06/11/2013
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November ID tips: first-winter Common and Mediterranean Gulls

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First-winter Common Gull (Rainham Marshes, Greater London/Essex, 11 March 2011). Photo by Dominic Mitchell (www.birdingetc.com).
First-winter Common Gull (Rainham Marshes, Greater London/Essex, 11 March 2011). Photo by Dominic Mitchell (www.birdingetc.com).

Mediterranean Gull is a real patchwatcher’s prize, and the pale and masked winter adults and second-winters are easily spotted. First-winters are less distinctive, though – particularly in flight – and a more analytical eye is needed to distinguish the species from its far more common congener, Common Gull.

‘On the deck’, the species are somewhat dissimilar, with Mediterranean having the same dark ‘fan’ of a mask as older birds behind the ear coverts and up onto the rear crown, a dark bill and legs, pale grey upperparts and white underparts, along with less retained juvenile feathering on the coverts and tertials.

It is once a bird spreads its wings that confusion begins. Both species have a more or less white rump and tail base with a black sub-terminal band to the tail, and mostly black outer wing with a grey panel on the median coverts on the inner wing.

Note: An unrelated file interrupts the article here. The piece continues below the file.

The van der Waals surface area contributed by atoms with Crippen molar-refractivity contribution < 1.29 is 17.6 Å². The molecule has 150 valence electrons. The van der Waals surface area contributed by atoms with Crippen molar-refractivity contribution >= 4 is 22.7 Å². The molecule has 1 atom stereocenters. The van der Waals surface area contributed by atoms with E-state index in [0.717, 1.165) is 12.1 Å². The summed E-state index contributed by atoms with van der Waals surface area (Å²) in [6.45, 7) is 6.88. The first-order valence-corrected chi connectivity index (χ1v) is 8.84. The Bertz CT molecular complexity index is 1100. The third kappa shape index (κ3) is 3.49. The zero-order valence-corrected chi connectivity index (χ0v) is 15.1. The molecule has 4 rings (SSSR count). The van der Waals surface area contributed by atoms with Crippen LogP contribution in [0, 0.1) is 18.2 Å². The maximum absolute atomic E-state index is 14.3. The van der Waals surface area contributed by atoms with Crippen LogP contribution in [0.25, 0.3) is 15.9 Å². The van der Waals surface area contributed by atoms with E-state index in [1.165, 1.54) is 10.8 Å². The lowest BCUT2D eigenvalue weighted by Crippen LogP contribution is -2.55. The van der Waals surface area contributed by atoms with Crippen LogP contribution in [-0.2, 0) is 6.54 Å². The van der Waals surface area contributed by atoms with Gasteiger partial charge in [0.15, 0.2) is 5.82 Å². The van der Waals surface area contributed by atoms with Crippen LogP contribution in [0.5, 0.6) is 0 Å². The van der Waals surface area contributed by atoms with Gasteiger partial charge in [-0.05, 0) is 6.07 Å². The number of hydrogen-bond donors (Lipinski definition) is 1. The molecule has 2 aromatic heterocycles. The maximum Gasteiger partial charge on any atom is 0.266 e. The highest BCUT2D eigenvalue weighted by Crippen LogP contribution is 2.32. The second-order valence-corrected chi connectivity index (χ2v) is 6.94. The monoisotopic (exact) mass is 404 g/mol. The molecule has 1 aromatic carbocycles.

However, with practice, several details will make a ‘Med’ stand out: the rump is an unmarked pure white and the black tail band noticeably narrower; the back and wing panel are paler grey, while the grey ‘window’ on the inner primaries extends out into the outer wing as streaky white ‘mirrors’ towards the end of all but the last two primaries, unlike Common Gull’s discrete window. The upperparts of a Mediterranean, then, are much more contrasting and the species does not have the pale rusty tinge on the forewing of Common, nor the scattering of brown spots on the uppertail and rump.

The underparts of Common are variably scaled and the underwing coarsely marked, while Mediterranean has an unmarked underwing apart from a dark trailing edge and border to the outer wing, all adding to its ‘contrasty’, cleaner, more monochrome appearance. Bear these differences in mind and when that prodigal ‘Med’ flies over with a group of passing Commons, you will add it to your patch list with confidence.

Common and Mediterranean Gulls by Dominic Mitchell
Top: first-winter Common Gull (Rainham Marshes, Greater London/Essex,
11 March 2011). Note the dirty grey and scaly head and chest, as well as the broad
black tail band. Above: first-winter Mediterranean Gull (Southend on Sea, Essex,
20 September 2009). This bird is much cleaner, with a bit of the mask showing, as well
as small pale subterminal streaks on the primaries and a thinner tail band.
Photos by Dominic Mitchell (www.birdingetc.com).
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